The ‘Summer’ series hinged on Belly’s growing into a young woman, and being torn between the brothers, Conrad and Jeremiah. In the beginning there was only ever Conrad for Belly . . . until he eviscerated her heart and forced her to question if he ever had feelings for her. Jeremiah, by contrast, was Belly’s loyal and stead-fast friend, the boy waiting in the wings hoping for the day when Belly would look away from Conrad long enough to notice him. . . this was a brilliantly complex love triangle. And Han started out by complicating matters further when she made both Conrad and Jeremiah true contenders for Belly’s heart.
I would always have Conrad in my heart. He would inhabit just that tiny piece of it, the little-girl part that still believed in musicals, but that was it. That was all he got. Jeremiah would have everything else – the present me and the future me. That was what was important. Not the past.
Maybe that was how it was with all first loves. They own a little piece of your heart, always. Conrad at twelve, thirteen, fourteen, fifteen, sixteen even seventeen years old. For the rest of my life, I would think of him fondly, the way you do your first pet, the first car you drove. Firsts were important. But I was pretty sure lasts were even more important. And Jeremiah, he was going to be my last and my every and my always.
In ‘Always’, there is no competition and no real conflict of love. Jeremiah bears no resemblance to himself from two books previous, and can therefore never be taken seriously as a contender for Belly’s love. By default, it has to be Conrad. Although, I wasn’t even overly thrilled with the choice of him. . .
In ‘Always’ we get Conrad’s POV alongside Belly’s. We come to understand his conflicted love for Belly, which came at the inconvenient time during his mother’s final months. We learn that Conrad decided to pretend he never wanted her, never loved her – thereby pushing Belly into Jeremiah’s arms. But now that his brother is marrying ‘his girl’, Conrad wants her back – for good and forever.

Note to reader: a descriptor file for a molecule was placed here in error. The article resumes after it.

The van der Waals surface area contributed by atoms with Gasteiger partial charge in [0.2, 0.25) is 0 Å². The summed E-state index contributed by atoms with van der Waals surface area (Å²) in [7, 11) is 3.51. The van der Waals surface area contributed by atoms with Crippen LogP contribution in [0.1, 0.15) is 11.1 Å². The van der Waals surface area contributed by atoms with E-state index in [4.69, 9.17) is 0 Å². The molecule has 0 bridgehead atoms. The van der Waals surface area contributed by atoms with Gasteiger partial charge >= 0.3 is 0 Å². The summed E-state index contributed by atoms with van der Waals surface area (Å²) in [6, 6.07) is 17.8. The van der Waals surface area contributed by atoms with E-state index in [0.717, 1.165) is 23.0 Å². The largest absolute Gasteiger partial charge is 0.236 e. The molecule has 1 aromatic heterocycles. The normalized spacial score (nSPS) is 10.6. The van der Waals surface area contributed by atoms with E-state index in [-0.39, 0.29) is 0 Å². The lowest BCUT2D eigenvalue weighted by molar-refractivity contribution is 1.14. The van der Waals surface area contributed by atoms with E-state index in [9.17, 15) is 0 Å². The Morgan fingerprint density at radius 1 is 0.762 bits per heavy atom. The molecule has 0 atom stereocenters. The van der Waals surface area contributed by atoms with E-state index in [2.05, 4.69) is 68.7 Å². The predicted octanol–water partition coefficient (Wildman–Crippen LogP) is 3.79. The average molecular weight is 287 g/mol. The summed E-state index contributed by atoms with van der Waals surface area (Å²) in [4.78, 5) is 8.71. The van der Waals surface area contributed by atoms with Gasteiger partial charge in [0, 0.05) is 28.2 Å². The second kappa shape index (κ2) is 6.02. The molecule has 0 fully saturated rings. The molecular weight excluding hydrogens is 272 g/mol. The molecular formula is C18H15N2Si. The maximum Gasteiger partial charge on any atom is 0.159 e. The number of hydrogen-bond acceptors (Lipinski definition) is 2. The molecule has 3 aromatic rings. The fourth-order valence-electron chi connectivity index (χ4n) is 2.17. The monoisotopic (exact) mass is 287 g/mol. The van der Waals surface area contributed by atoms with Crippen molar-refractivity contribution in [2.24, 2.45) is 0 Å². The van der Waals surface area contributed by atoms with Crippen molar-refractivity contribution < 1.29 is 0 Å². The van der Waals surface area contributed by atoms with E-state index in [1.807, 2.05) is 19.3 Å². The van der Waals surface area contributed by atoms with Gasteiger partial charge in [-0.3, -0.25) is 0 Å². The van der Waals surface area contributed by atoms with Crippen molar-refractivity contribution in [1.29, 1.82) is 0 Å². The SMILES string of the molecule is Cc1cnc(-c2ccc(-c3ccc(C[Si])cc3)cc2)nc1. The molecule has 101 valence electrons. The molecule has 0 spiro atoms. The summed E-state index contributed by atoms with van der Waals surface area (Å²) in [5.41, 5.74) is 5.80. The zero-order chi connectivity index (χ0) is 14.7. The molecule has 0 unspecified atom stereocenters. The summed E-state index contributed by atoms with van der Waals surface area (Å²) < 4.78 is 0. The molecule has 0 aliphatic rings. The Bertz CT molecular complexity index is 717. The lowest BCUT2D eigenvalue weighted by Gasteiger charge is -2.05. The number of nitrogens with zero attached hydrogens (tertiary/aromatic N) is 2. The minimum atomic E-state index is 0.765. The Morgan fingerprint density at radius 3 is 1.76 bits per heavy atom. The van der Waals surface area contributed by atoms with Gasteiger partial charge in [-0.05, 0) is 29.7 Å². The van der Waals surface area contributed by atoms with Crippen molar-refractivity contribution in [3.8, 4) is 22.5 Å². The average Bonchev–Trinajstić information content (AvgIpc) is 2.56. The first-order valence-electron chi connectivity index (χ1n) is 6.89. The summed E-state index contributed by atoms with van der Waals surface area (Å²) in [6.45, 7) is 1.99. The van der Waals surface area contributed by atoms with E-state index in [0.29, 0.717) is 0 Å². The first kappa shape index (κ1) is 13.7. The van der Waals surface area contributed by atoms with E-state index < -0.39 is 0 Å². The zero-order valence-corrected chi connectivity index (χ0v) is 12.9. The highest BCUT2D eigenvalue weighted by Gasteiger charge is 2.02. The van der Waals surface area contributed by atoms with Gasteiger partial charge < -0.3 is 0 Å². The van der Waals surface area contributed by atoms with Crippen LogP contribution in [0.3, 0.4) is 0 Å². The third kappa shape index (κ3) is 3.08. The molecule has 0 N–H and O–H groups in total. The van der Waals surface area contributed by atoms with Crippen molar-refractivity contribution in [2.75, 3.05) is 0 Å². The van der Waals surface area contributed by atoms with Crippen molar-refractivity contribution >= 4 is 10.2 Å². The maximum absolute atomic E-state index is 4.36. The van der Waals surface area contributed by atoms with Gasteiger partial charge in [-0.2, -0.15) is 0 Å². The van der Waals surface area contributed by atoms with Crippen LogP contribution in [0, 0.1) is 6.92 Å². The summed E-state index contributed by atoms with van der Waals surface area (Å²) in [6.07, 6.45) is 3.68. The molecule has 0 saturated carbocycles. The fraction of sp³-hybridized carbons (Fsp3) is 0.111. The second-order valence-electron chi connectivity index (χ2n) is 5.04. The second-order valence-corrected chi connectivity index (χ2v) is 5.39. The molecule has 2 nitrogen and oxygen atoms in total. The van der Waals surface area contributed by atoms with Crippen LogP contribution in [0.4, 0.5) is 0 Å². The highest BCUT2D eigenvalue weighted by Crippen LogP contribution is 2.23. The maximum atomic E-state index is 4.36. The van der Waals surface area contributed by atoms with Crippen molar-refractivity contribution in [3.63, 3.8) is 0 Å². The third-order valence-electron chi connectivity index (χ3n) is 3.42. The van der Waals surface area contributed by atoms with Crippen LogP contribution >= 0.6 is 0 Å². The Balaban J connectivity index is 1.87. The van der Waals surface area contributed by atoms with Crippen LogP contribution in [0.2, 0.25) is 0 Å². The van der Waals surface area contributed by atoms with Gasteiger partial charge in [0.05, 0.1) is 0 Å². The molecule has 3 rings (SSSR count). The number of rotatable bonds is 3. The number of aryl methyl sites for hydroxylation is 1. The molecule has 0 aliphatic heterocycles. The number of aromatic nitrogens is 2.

At one point in ‘Always’, Belly’s previously air-head friend, Taylor, makes the astute observation that Conrad is like a child. A little boy who put his toy down and walked away, but is now upset that someone else is playing with it. He’s like the dog in the manger. Throughout ‘Always’ Han tries to reconnect Conrad and Belly (via wedding preparations for her and Jeremiah’s wedding. Awkward!) but it feels forced and there’s a severely missing spark between them. I was inordinately annoyed when Conrad proclaimed his love for Belly, and asked her not to marry his brother. Big talk. But that’s all it was – talk. In my opinion, Conrad never did anything to earn Belly’s love. It was always her, chasing after him . . .
And that leads to my final complaint about ‘We’ll Always Have Summer’. We needed more. We needed at least another 250-pages to read Belly grow up and Conrad earn her love. Han rushes the ending, leaving present-time Belly on a sour note and dumped at the altar, only to summarize in the epilogue that she spent two years doing a lot of growing (student exchange to Spain!) and falling back in love with Conrad – enough to marry him. Skip to – happily-ever-after. But it’s too fast. By the end of ‘Always’ I still wasn’t convinced that Conrad was the guy for her. I needed to read him fight to regain her trust and fight for her, for them – I needed to read Conrad’s long, outpouring love letters to Belly while she was away in Spain . . . I needed to read the brother’s reconciliation since Jeremiah and Belly’s disastrous break-up. I needed more. Not this rushed amalgamation of a happily-ever-after tied up with a neat little bow.